Firefighters wrapped the world’s largest tree in aluminum foil. Everything to protect her


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The fire consumed thousands of acres in California and the National Park Service he was forced to intensify his efforts to protect natural gems, including the largest trees in the world.

The Colony and Paradise fires merged into one last week, named after the KNP Complex fire. The fires headed to Sequoias National Park and forced firefighters to take measures to fight the fire and extra precautions to protect the trees – in particular the General Sherman, considered the largest tree in the world by volume.

The tree is 1487 cubic meters, 84 meters high and has a circumference (trunk perimeter) of 31 meters at ground level.

Although redwoods are known for their rusticity and ability to survive smaller fires, firefighters decided to act to avoid a catastrophe, writes the Travel and Leisure.

So, to protect General Sherman, they decided to wrap the tree in burn-resistant material. aluminum-based. In addition to this, other sequoias, the Giant Forest Museum and other buildings were also protected.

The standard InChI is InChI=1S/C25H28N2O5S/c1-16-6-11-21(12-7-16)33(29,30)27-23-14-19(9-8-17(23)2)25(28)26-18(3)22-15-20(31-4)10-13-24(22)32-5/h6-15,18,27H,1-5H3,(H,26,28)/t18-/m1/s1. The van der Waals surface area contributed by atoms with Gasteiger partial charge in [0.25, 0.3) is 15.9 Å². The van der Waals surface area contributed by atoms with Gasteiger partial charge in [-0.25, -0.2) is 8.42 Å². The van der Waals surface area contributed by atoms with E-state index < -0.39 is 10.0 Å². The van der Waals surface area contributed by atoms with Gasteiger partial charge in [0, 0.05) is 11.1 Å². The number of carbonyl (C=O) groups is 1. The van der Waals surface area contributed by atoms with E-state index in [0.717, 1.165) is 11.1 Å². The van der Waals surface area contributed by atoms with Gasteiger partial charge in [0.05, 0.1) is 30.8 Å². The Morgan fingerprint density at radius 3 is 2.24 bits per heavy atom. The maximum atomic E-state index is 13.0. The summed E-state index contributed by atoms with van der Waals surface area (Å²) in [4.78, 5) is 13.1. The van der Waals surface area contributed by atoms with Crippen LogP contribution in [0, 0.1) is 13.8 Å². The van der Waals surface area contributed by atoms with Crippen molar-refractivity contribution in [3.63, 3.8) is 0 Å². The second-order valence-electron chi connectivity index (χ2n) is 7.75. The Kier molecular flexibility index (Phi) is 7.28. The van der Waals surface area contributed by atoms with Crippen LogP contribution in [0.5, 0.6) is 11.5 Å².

“We told the fire teams to treat all of our special redwoods as if they were buildings and to wrap them up,” Christy Brigham, head of resource and science management for Sequoia and Kings Canyon National Parks, told CNN.

Sequoia and Kings Canyon National Parks Superintendent Clay Jordan underscored during a meeting with firefighters the importance of protecting towering trees from high-intensity fires.

Redwoods are fire-adapted, which can help them by releasing seeds from their cones and creating clearings that allow young redwoods to grow. But the intense intensity of fires — fueled by climate change — can beat the trees.

This happened last year, when Fogo Castle killed between 7,500 and 10,600 redwoods, according to the Natural Park Service.

A historic drought and heat waves, associated with global warming, have made fighting fires in the western US difficult. Scientists have said that climate change has made the region drier and hotter over the past 30 years and will continue to exacerbate weather events and make fires more frequent and destructive.

An interagency fire management team took charge of fighting the Paradise fire, which spans 30 square kilometers, and the Colony fire (8 square kilometers), which were close to the redwoods. These fires forced the evacuation of people from the park, as well as from parts of the city of Three Rivers, near the main entrance.

These forest fires are the latest in a long summer of fireworks, which burned 9,200 square kilometers in California, destroying hundreds of homes.